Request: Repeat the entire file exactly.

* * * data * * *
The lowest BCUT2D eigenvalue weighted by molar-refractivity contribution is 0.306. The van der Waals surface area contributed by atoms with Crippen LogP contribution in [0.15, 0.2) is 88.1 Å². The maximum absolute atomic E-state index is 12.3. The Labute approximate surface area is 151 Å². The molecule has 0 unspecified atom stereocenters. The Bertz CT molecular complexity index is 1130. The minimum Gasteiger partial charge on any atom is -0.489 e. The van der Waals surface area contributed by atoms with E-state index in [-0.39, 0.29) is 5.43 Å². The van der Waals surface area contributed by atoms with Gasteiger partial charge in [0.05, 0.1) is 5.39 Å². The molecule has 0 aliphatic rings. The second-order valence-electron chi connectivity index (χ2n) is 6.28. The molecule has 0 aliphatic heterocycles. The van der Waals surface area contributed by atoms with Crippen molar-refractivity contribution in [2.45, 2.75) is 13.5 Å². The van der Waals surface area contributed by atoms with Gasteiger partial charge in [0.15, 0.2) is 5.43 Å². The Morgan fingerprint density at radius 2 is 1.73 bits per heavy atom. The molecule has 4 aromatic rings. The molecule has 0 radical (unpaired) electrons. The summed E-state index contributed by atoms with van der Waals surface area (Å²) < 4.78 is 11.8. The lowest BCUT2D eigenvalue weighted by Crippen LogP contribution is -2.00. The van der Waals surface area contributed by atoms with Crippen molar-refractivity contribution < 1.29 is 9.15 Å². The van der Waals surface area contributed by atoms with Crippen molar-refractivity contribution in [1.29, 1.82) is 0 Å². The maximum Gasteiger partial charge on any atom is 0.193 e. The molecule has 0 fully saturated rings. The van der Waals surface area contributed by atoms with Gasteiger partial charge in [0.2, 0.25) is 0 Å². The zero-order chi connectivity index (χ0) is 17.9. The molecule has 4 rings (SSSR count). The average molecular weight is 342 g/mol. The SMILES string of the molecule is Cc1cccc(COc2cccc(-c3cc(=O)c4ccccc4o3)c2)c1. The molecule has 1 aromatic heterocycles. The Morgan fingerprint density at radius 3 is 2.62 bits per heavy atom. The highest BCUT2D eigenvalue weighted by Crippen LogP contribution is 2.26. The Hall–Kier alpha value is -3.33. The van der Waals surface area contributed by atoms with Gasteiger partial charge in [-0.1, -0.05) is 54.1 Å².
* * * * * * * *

The lowest BCUT2D eigenvalue weighted by molar-refractivity contribution is 0.306. The van der Waals surface area contributed by atoms with Crippen LogP contribution in [0.15, 0.2) is 88.1 Å². The maximum absolute atomic E-state index is 12.3. The Labute approximate surface area is 151 Å². The molecule has 0 unspecified atom stereocenters. The Bertz CT molecular complexity index is 1130. The minimum Gasteiger partial charge on any atom is -0.489 e. The van der Waals surface area contributed by atoms with E-state index in [-0.39, 0.29) is 5.43 Å². The van der Waals surface area contributed by atoms with Gasteiger partial charge in [0.05, 0.1) is 5.39 Å². The molecule has 0 aliphatic rings. The second-order valence-electron chi connectivity index (χ2n) is 6.28. The molecule has 0 aliphatic heterocycles. The van der Waals surface area contributed by atoms with Crippen molar-refractivity contribution in [2.45, 2.75) is 13.5 Å². The van der Waals surface area contributed by atoms with Gasteiger partial charge in [0.15, 0.2) is 5.43 Å². The Morgan fingerprint density at radius 2 is 1.73 bits per heavy atom. The molecule has 4 aromatic rings. The molecule has 0 radical (unpaired) electrons. The summed E-state index contributed by atoms with van der Waals surface area (Å²) < 4.78 is 11.8. The lowest BCUT2D eigenvalue weighted by Crippen LogP contribution is -2.00. The van der Waals surface area contributed by atoms with Crippen molar-refractivity contribution < 1.29 is 9.15 Å². The van der Waals surface area contributed by atoms with Crippen molar-refractivity contribution in [1.29, 1.82) is 0 Å². The maximum Gasteiger partial charge on any atom is 0.193 e. The molecule has 0 fully saturated rings. The van der Waals surface area contributed by atoms with Gasteiger partial charge in [0.2, 0.25) is 0 Å². The zero-order chi connectivity index (χ0) is 17.9. The molecule has 4 rings (SSSR count). The average molecular weight is 342 g/mol. The SMILES string of the molecule is Cc1cccc(COc2cccc(-c3cc(=O)c4ccccc4o3)c2)c1. The molecule has 1 aromatic heterocycles. The Morgan fingerprint density at radius 3 is 2.62 bits per heavy atom. The highest BCUT2D eigenvalue weighted by Crippen LogP contribution is 2.26. The Hall–Kier alpha value is -3.33. The van der Waals surface area contributed by atoms with Gasteiger partial charge in [-0.1, -0.05) is 54.1 Å².